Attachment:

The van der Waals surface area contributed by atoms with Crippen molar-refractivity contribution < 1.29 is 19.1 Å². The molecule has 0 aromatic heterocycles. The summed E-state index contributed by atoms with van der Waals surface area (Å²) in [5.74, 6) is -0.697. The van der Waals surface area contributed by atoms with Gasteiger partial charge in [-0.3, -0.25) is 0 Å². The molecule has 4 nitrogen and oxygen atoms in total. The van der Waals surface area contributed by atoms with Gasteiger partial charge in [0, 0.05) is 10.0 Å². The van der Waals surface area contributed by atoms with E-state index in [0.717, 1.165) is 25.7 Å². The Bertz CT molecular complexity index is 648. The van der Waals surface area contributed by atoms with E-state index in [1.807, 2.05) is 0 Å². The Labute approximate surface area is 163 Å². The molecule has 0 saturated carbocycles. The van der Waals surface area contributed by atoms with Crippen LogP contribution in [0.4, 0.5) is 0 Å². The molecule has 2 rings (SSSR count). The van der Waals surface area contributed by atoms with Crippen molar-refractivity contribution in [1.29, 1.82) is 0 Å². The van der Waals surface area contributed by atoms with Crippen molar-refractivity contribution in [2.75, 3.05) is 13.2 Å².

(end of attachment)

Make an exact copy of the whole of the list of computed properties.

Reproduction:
The van der Waals surface area contributed by atoms with Crippen molar-refractivity contribution < 1.29 is 19.1 Å². The molecule has 0 aromatic heterocycles. The summed E-state index contributed by atoms with van der Waals surface area (Å²) in [5.74, 6) is -0.697. The van der Waals surface area contributed by atoms with Gasteiger partial charge in [-0.3, -0.25) is 0 Å². The molecule has 4 nitrogen and oxygen atoms in total. The van der Waals surface area contributed by atoms with Gasteiger partial charge in [0, 0.05) is 10.0 Å². The van der Waals surface area contributed by atoms with E-state index in [0.717, 1.165) is 25.7 Å². The Bertz CT molecular complexity index is 648. The van der Waals surface area contributed by atoms with E-state index in [1.807, 2.05) is 0 Å². The Labute approximate surface area is 163 Å². The molecule has 0 saturated carbocycles. The van der Waals surface area contributed by atoms with Crippen LogP contribution in [0.4, 0.5) is 0 Å². The molecule has 2 rings (SSSR count). The van der Waals surface area contributed by atoms with Crippen molar-refractivity contribution in [1.29, 1.82) is 0 Å². The van der Waals surface area contributed by atoms with Crippen molar-refractivity contribution in [2.75, 3.05) is 13.2 Å².